Once you get back to your car, drive back up to the front of the park and take the turnoff towards the Windows section of the park.   By this time, you may be getting tired of hiking so you will be glad to see that all the arches in this section are right by the parking lot.   Short loop trails will take you to Cove Arch, Double Arch, Turret Arch, and the famous North and South Window Arches.


North and South Windows Arches

From Windows, head up to the park entrance and park near the Park Avenue Viewpoint.   There is a one mile trail where you can see the Courthouse Towers area up close and personal.    By this time it is probably getting to be late afternoon.   If you have 4 wheel drive, consider spending the rest of the afternoon driving the unpaved road to the Klondike Bluffs area.   There are some short hikes in that area to see Tower Arch and others.   Just going 4 wheeling is probably enough of a reason to take this loop.   If not, head back to town for dinner and to get cleaned up and then head back to the park after dark to see the stars.   There is great stargazing throughout the park and if you happen to be there during a new moon prepare yourself to be amazed at the stars in the night sky.   I hope this itinerary was helpful and you enjoy Arches as much as I did.  rk


Balanced Rock at Night

Sunday Hikes: The Devils Garden Primitive Trail

My favorite hike in Arches National Park is the Devils Garden Primitive Trail.   Last July I hiked this with Josh in the middle of the day.   It was pretty hot and although we had brought water, we probably should have carried more.


Landscape Arch

The trail is at the far end of Arches from the entrance.   This hike is a great way to see a bunch of arches up close and without having to deal with the crowds you see at The Windows or Delicate Arch.   It is a 7.2 mile loop with multiple spurs that starts at the Devils Garden Trailhead.   The first part of the trail is paved and you quickly traverse about a mile and a half to the iconic Landscape Arch.   Most folks turn back there so it gets lonely from here on out.   After climbing up a rock scramble the path becomes not as well marked.   There is a lot of traversing sandstone and climbing on ledges.   We passed Partition Arch and then took the spur to the left and quickly came to Navajo Arch.   This arch was cool because you could go through it and take pictures from either side.  We went back to the main loop and took a picture of an unnamed rock formation that looked to me like a UFO.   I hereby named it UFO Rock and took a picture of the formation for posterity.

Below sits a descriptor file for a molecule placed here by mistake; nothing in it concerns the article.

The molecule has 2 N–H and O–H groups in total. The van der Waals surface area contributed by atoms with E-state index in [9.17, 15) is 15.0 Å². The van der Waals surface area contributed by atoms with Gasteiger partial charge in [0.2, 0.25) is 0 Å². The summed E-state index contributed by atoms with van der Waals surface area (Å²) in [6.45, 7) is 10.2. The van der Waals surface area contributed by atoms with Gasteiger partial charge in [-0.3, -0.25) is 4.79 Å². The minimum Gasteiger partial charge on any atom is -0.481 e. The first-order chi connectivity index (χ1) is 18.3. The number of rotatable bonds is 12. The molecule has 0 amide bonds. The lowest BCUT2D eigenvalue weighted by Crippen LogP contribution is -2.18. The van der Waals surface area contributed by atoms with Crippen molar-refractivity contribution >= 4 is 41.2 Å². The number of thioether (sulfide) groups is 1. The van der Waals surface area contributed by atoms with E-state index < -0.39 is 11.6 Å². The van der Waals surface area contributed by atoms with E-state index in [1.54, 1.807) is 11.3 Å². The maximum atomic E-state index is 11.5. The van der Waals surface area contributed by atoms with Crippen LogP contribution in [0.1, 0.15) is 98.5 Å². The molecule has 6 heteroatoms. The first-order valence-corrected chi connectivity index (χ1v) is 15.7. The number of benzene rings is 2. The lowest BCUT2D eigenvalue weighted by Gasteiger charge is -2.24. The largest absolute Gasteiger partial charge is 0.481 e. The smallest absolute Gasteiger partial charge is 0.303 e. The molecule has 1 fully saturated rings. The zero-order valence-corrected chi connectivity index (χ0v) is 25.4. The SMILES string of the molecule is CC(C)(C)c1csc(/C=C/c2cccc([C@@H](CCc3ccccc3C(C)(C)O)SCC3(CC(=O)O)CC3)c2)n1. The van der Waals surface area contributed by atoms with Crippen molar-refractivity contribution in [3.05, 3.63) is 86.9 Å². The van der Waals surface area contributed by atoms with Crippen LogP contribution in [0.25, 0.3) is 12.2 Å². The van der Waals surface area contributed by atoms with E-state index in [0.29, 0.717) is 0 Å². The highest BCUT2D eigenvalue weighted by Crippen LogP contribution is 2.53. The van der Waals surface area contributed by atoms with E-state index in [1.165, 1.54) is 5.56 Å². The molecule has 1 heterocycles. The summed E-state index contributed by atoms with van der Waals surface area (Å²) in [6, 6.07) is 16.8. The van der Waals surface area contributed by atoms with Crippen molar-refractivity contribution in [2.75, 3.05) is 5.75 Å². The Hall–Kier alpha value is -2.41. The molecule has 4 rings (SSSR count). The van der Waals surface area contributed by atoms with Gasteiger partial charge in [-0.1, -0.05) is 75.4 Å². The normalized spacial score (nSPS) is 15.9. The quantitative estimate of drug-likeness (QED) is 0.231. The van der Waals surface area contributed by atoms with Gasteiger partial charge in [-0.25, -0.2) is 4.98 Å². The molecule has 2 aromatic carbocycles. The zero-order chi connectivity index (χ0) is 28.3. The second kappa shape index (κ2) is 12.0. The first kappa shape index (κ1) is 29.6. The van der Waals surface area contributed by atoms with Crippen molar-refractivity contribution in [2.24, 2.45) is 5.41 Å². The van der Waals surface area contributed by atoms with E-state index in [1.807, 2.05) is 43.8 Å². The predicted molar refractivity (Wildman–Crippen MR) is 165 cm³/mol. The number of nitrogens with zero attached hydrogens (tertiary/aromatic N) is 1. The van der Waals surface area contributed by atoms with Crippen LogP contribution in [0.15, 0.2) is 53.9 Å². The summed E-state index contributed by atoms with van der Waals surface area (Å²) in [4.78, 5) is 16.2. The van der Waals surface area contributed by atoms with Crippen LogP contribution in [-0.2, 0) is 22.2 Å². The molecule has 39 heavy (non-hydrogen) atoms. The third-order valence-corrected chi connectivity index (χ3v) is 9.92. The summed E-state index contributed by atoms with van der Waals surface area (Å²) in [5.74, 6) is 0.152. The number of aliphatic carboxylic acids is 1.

Navajo Arch


UFO Rock

We continued down the trail until we came to Double O Arch.   It was very dry and sandy by this point.  Double O was really cool because it was one arch on top of the other, kinda like a figure 8.   After checking it out for a moment, we continued on skipping the spur to Dark Angel due to the water concerns.   We thought we could Dark Angel in the distance but were not sure.


Double O Arch

We then commenced to the most fun part of the hike which was the Primitive Trail portion.   This area was not marked well at all and several times it was just a cairn in the distance that kept us from wandering lost into the scrub and canyons.  However, jumping from sandstone to sandstone or sliding down a slickrock to get to the next one was a highlight of the day.  We did take the spur to see Private Arch and then finished the loop around back to Landscape.   On the way in, we hit took the paved spur to see Pine Tree and Tower Arches.   We were able to complete the 7.2 mile trail in about 2.5 hours so we were moving at a pretty good clip.


Pine Tree Arch (from the backside)

I highly recommend taking time to do this trail when visiting Arches.   It is a rare place in this park to have some solitude and see the backcountry a little bit.   It’s probably better to do the hike in the morning rather than the middle of the day due to the heat and sun in the summertime.


Picture of the Day – Delicate Arch

I took this picture last summer at Arches NP in Utah.   Arches is beautiful and a bucket list destination for sure.   I liked this picture because it shows the Arch from a different perspective than what you usually see in magazines or on the internet.  You can really see the size of the Delicate Arch as well as the huge drop off behind it.